By Andy Porter of the Union-Bulletin
As a crowd gathered beside U.S. Highway 12 listens Monday, Sen. Patty Murray talks about the efforts to secure funds for the multimillion-dollar project.
U-B photo by Andy Porter
While noting the importance of the milestone, officials say they won't stop until the road is four lanes all the way to Walla Walla.
As semi-trucks snorted and rumbled in the background, a crowd of officials gathered by U.S. Highway 12 Monday to mark progress on a multimillion-dollar project to transform the road into a four-lane highway.
Seated under a white tent, federal, state and local dignitaries traded quips and compliments to commemorate efforts that have secured more than $46 million to widen the heavily traveled road from Burbank to the Wallula Junction.
Federal legislators Sen. Patty Murray, D-Wash., and Rep. George Nethercutt, R-Wash., were among the parade of speakers who talked about how the project will both save lives and boost the region's economy. The lawmakers worked to secure funds for the project.
The safety issue was a central point with city of Walla Walla Mayor Jerry Cummins.
``Certainly the economic benefit will be measurable,' he said. ``But I don't think the benefits in terms of human life can be measurable.'
Several officials, among them Walla Walla County Commission Chairman Dave Carey, noted they never expected to see the project reach the stage it has.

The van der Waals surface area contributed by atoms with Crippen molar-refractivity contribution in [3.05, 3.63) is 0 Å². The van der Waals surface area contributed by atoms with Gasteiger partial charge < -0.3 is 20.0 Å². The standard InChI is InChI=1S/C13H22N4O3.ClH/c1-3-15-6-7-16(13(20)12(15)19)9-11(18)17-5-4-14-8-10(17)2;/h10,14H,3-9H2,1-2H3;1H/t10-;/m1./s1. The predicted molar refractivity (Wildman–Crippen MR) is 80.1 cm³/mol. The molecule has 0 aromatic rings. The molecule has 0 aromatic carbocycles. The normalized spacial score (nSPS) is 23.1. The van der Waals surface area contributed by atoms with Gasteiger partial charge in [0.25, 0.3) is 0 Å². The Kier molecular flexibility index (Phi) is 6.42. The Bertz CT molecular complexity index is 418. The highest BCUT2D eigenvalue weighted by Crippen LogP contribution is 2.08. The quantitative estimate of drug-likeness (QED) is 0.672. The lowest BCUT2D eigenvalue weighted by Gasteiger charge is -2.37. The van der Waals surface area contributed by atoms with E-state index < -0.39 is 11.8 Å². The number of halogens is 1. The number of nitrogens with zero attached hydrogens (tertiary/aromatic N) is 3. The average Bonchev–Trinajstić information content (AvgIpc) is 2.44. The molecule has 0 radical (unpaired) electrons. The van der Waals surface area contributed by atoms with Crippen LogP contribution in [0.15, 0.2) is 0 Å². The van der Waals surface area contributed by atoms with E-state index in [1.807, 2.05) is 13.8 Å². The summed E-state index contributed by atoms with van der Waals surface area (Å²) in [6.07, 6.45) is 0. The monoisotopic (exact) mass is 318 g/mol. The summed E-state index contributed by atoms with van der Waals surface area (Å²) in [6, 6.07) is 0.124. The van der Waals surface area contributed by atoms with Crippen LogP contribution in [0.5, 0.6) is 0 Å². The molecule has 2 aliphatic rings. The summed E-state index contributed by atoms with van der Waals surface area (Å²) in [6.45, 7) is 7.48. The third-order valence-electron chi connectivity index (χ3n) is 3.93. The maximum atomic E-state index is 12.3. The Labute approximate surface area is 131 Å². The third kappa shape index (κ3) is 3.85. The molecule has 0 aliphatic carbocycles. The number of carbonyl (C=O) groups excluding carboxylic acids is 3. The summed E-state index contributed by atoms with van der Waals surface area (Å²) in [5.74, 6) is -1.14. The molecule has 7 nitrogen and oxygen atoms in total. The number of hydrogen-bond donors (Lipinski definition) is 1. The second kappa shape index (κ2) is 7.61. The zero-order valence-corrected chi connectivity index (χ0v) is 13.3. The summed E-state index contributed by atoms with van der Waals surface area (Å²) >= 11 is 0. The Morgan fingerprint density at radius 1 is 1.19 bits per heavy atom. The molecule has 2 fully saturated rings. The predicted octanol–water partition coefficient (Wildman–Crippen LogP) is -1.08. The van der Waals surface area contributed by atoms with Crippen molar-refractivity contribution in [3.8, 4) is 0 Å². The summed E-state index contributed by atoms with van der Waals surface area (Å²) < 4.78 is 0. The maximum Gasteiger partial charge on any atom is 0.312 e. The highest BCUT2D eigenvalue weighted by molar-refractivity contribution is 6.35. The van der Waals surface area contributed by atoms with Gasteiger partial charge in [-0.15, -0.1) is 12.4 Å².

``I had the Department of Transportation tell me at one time, `Not in my lifetime,' Carey said in his remarks. ``Well, it's getting done.'
Port of Walla Walla Executive Director Jim Kuntz, who was himself recognized for his efforts to help organize lobbying efforts, said Monday's event ``marks a very, very important milestone' for the project.
``The four-laning of U.S. Highway 12 has begun in a real fashion,' he said. But the project isn't finished yet.
``We're not going to quit until it is four-laned to the (Walla Walla) city limits,' he said.
Among the day's speakers, Port of Walla Walla Commissioner Fred Bennett may have put the most humorous spin on the time and effort spent to bring the project to its present stage.
``The gestation period for the elephant family is the longest in the animal kingdom,' he said. ``I've found that this is longer, 22 years in the making.'
But, Bennett added, ``to the long, long list of people who helped make this day possible, the birth was, and is, successful. Thank you, thank you.'